Paul Koring – Globe and Mail September 8, 2008
The Taliban, once dismissed as too stupid to know they would lose if they dared to fight well-trained Canadian and allied troops, have proved themselves resilient, if still ill-equipped, warriors, learning from their early defeats and adapting to stage sophisticated attacks, inflicting serious casualties and winning key propaganda battles.
"They are showing greater political savvy, too," said a military analyst, who asked not to be further identified. "They understand they don't have to defeat us, they just have to defeat the will of the people back home."
The analyst, who is familiar with the counterinsurgency being fought in Kandahar, added: "We are in a very dangerous time, we have an election coming up and they [the Taliban] know we have a rotation going on and that we are close to the 100 [killed] number which will provoke re-examination" of the mission at home.
Last week's well-executed ambush of an armoured Canadian column is only the latest in a series of Taliban battlefield successes. The Canadian losses - three dead, five injured after a clever, daylight ambush and a fierce gun battle - were only the latest in a high-profile series of setbacks for the U.S.-led coalition that now numbers more than 50,000 troops but has so far failed to defeat the Taliban.
Canada's new Chief of Defence Staff, General Walter Natynczyk, conceded that the Taliban ambush was "worrisome in the kind of sophistication of the attack."
Better communications, better intelligence and a growing cadre of young, battle-hardened new insurgent commanders all contribute to recent Taliban success.
While senior Canadian military sources insist the casualty counts remain hugely lopsided - as many as 50 or 100 killed Taliban for every Canadian combat casualty - the body-bag ratio does not determine victory in any counterinsurgency.
In August, 10 French soldiers were killed and 21 injured in a similarly well-executed ambush. More than 100 fighters blocked a road, forced the French out of their vehicles and then hammered them with mortar and heavy machine-gun fire from carefully placed positions.
A month earlier, scores of Taliban fighters and several suicide bombers launched waves of attacks on a newly established U.S. base close to the Pakistan border. Nine Americans were killed and 15 injured in what was - until the French losses - the worst single combat defeat for foreign forces since the 2001 invasion that toppled the Taliban.
"They are not only Taliban. They were [Pakistan-based] Lashkar-e-Toiba, Hezb-i-Islami, Taliban and those people who are dissatisfied with [President Hamid Karzai's] government after these recent incidents," said a former Afghan governor, Tamim Nuristani. "They all came together for this one."
August was the deadliest month since 2001 for foreign troops in Afghanistan. Taliban attacks killed 43 coalition soldiers. "The three summer months have been the worst since 2001," admitted NATO spokesman Brigadier-General Richard Blanchette, adding the Taliban remain "well organized [and] still in a position to mount attacks."
Just as foreign armies have adapted - for instance by shifting to ever more heavily armoured vehicles and increasingly turning to helicopters to move troops and supplies in response to the Taliban's mastery of roadside bombs - so too have the Taliban tactics changed to focus on attacks with more far-reaching impact. In June, in a spectacularly successful attack in the heart of Canada's patch, Taliban fighters blew up a tanker truck outside Sarpoza prison in Kandahar city, freeing hundreds of fellow fighters, many captured by Canadian troops over the previous three years. "These spectacular attacks have psychological impact that far exceeds their tactical significance," said Christine Fair, a senior political scientist at U.S.-based think tank the Rand Corporation and an expert on Afghanistan. "But that is, of course, the point."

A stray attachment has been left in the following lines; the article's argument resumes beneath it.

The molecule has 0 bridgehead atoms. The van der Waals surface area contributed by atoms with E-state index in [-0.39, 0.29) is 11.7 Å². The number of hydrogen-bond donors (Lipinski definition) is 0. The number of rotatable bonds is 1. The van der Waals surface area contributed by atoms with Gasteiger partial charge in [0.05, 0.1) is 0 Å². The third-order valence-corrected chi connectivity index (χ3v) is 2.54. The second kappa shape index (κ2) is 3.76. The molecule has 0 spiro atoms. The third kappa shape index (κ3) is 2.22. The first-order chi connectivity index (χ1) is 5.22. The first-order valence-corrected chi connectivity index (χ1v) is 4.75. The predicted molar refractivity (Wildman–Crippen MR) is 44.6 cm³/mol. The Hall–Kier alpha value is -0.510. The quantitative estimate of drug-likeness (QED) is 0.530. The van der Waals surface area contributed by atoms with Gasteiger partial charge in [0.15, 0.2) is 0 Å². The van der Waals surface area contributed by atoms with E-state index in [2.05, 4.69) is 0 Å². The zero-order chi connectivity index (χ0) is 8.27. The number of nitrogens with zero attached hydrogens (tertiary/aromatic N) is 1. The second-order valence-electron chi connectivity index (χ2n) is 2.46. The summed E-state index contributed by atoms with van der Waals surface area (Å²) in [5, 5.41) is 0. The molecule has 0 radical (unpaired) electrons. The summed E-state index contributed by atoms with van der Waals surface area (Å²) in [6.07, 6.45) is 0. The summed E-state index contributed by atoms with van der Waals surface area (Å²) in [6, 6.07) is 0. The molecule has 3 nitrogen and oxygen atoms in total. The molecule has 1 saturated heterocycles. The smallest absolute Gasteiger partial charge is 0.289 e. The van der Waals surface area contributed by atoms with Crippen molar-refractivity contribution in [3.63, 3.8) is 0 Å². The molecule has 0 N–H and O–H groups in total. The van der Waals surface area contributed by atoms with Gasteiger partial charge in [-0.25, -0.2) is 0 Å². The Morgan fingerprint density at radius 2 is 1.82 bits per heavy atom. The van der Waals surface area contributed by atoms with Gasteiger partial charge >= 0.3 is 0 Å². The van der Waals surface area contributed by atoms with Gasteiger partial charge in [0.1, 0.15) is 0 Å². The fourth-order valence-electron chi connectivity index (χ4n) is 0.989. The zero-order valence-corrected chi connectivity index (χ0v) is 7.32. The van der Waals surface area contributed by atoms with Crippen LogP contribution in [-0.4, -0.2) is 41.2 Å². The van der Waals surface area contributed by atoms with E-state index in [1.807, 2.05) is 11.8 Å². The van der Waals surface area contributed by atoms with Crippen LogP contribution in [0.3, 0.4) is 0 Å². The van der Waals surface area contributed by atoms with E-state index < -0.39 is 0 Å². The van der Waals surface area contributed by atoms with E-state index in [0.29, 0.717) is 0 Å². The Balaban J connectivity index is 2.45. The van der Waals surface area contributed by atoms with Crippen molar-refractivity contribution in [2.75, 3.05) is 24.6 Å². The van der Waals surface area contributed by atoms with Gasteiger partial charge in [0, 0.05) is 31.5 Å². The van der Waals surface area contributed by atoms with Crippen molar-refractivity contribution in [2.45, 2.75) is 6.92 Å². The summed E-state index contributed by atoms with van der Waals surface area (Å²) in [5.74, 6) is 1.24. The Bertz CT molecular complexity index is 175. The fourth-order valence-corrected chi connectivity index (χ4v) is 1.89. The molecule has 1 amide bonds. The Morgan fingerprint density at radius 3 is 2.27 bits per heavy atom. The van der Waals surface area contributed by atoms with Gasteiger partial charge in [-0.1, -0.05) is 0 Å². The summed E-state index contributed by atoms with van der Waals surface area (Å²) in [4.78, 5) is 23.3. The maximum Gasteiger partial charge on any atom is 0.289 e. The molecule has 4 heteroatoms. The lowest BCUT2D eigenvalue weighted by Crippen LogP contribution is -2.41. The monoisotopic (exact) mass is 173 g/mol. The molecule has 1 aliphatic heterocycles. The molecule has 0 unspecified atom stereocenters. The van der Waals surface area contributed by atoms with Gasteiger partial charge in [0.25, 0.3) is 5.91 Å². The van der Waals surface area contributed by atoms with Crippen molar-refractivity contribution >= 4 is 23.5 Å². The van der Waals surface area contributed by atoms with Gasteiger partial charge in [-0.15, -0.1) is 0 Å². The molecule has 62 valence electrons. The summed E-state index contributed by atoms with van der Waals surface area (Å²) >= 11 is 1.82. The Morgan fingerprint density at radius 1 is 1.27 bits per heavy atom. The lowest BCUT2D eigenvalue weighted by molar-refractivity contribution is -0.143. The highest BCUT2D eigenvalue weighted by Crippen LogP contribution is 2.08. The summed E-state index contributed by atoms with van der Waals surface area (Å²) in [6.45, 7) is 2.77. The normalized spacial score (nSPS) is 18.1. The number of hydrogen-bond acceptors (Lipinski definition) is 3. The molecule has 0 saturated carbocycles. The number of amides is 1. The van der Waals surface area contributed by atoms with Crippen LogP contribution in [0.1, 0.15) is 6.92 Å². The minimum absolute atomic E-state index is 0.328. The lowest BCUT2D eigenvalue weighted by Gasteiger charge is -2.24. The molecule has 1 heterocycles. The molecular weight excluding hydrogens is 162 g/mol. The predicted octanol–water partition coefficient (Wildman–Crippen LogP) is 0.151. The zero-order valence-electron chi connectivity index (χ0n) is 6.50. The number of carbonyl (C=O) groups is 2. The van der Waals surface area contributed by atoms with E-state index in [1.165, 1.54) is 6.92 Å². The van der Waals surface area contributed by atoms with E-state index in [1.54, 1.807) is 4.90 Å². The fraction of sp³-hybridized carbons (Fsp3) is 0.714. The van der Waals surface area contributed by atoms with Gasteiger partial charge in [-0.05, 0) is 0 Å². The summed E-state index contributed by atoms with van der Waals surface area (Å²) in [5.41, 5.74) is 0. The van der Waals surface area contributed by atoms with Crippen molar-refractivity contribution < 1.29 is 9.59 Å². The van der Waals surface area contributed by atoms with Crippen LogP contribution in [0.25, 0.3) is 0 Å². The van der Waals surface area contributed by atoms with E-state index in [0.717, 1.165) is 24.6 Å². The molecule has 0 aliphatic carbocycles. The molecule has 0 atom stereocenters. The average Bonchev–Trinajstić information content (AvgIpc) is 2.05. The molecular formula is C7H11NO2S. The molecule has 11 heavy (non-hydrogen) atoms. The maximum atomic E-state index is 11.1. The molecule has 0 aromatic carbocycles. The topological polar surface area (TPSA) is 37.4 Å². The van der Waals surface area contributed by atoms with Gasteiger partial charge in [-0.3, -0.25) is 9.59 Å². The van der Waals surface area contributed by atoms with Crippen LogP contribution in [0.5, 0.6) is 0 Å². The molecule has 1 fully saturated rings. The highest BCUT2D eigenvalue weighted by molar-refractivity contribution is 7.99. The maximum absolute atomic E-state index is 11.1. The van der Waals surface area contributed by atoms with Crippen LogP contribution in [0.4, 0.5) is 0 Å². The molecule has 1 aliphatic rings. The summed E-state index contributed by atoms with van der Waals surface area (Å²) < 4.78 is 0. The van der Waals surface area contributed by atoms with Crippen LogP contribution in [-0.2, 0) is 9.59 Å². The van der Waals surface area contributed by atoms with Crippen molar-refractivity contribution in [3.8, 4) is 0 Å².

Yesterday, a double-suicide attack on the Kandahar police headquarters again demonstrated the Taliban's capacity to strike at the heart of Afghanistan's inadequate and often unreliable security forces, the police and army that Prime Minister Stephen Harper's government hopes will be capable of coping once Canada pulls out in 2011.
None of the attacks tipped the strategic balance. NATO and U.S. forces, with the growing Afghan army, remain, by far, the most powerful military force in the country. But all the attacks bore the hallmarks of better training - likely in camps in Pakistan - more effective command and control and a growing awareness by the insurgents that they, too, need to win the battle for "hearts and minds."
Other analysts, like Professor Douglas Bland, chairman of the Defence Management Studies program at Queen's University in Kingston and a former army officer, believes the military prowess of the Taliban is still extremely limited. "They have some low-level commanders who are learning, but their attacks are still hit-and-miss and not a lot of consequence," he said. Prof. Bland said he believes the Taliban have underestimated the will of Western democracies to stay the course in rebuilding Afghanistan.
Nevertheless, the Taliban's capacity to plan and stage spectacular attacks - beginning early this year with the assault on the heavily guarded Serena Hotel in the centre of Kabul that had the Norwegian foreign minister cowering in the basement - has dispelled any notions that they are a defeated force.
Rather, both in the Afghan hinterlands and in the minds of Western voters, the Taliban are increasingly regarded as more potent, more powerful, more credible.
The Pentagon is planning to shift to southern Afghanistan 5,000 troops originally destined to go to Iraq next month. Both U.S. presidential candidates have vowed to pour more American soldiers and money into winning the counterinsurgency in Afghanistan.
Last updated 10/09/2008